Early spring brings more than crocuses . . . regular decision applicants and those students who were deferred earlier in the process finally receive an admission decision – or do they?
This year we are seeing a continued trend in waitlisting students. This practice leaves students in limbo for another few months, still uncertain about their college choices and families increasingly confused about how to proceed.
What’s Behind this Growing Trend
Several factors play into this trend. First, and perhaps most importantly, colleges are inundated with applications: many applicants took advantage of test-optional policies and broadened their list of colleges. Many applied “blind” as visiting was out of the question. Also, families are seeking the most advantageous financial aid packages. Overwhelmed with the number of applications (some schools up 30-100%) and flummoxed by how to treat test-optional candidates, many colleges are using the waitlist. Some are even under-enrolling.
How This Benefits Colleges and Universities
Using a waitlist can impact yield, a factor in rankings, and colleges can learn quickly who will attend. They reach out with an offer to attend, oftentimes giving students a 48-hour window to reply. Rarely, if ever, do waitlisted students receive any kind of financial aid.
Not every student who is accepted from the waitlist will attend, however, as there is often a sense of fatigue in the process. This year, in particular, students are exhausted from what has been a tumultuous search and application process, and we are already hearing “no thank you” to the waitlist option from our students.
First, Consider this Advice
1. Celebrate your acceptances. Students have demonstrated both flexibility and resilience throughout this difficult year, and acceptances deserve congratulations.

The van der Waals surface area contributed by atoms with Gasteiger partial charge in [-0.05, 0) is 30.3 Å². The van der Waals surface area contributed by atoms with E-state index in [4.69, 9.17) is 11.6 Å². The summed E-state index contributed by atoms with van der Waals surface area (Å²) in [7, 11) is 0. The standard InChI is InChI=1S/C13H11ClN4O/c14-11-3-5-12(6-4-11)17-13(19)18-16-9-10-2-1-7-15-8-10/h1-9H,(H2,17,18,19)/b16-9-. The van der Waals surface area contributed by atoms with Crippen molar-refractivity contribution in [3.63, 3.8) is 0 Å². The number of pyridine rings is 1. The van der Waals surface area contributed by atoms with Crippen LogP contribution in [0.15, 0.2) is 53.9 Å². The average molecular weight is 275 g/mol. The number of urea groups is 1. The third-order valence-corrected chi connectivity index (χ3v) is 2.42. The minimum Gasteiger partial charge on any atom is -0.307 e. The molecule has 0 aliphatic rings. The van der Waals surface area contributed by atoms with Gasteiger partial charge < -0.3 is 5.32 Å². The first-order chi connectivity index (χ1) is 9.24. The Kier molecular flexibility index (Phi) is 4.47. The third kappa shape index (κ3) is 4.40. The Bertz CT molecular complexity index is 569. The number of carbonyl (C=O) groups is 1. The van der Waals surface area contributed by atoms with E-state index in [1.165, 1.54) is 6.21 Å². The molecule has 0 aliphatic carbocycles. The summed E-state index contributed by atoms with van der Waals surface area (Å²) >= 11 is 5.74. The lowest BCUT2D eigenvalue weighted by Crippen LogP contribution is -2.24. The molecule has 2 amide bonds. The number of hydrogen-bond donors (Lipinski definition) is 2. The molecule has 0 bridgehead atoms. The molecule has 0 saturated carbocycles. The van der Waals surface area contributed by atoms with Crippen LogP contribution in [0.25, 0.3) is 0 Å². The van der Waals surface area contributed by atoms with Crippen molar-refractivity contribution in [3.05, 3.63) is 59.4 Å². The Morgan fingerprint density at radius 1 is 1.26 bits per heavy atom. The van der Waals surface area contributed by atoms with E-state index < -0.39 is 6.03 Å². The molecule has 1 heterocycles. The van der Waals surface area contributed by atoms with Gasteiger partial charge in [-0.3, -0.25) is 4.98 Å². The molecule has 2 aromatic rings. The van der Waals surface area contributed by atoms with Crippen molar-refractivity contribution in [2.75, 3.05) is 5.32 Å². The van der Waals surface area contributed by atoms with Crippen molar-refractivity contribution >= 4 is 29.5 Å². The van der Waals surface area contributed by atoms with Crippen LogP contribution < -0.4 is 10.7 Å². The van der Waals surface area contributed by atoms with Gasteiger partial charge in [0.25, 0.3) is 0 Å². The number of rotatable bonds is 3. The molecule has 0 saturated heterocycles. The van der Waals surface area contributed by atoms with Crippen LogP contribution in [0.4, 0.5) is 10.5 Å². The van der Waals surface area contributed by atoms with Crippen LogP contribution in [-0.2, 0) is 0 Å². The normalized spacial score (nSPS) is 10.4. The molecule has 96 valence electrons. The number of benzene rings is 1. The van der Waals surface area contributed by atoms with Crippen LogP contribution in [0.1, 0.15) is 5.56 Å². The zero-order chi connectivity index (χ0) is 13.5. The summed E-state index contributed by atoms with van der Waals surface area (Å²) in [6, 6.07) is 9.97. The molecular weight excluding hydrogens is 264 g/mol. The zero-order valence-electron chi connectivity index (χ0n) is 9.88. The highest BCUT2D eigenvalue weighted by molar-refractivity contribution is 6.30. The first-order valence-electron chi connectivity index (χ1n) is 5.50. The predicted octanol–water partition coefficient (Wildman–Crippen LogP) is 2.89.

2. Seriously evaluate the financial aid packages and cost of attendance at the colleges where you have been accepted so that you can consider this in your decision-making.
3. Visit campuses where you have been accepted, if possible.
4. Be sure you have a clear timeline on when you would be notified of a waitlist acceptance. Be realistic about waitlist situations. Don’t chase a school just because it is still out of reach.
5. Consider your emotional well-being. We have often advised, “Stay in control of the factors you can control.”
1. If you want to remain on the waitlist, do your research. Last year, Lehigh accepted 1,684 students from its waitlist of 1,875. Clemson, for instance, admitted 6.
2. Follow your college’s instructions. If they want more materials, send them. If they tell you not to visit and not to send letters, don’t!
3. Reply as quickly as possible, as these responses are often time-stamped.
4. You have until May 1 to make a decision about where you will attend next year. Be sure you have secured a seat at a college by then.
We are here to assist you in any way – you know how to reach us!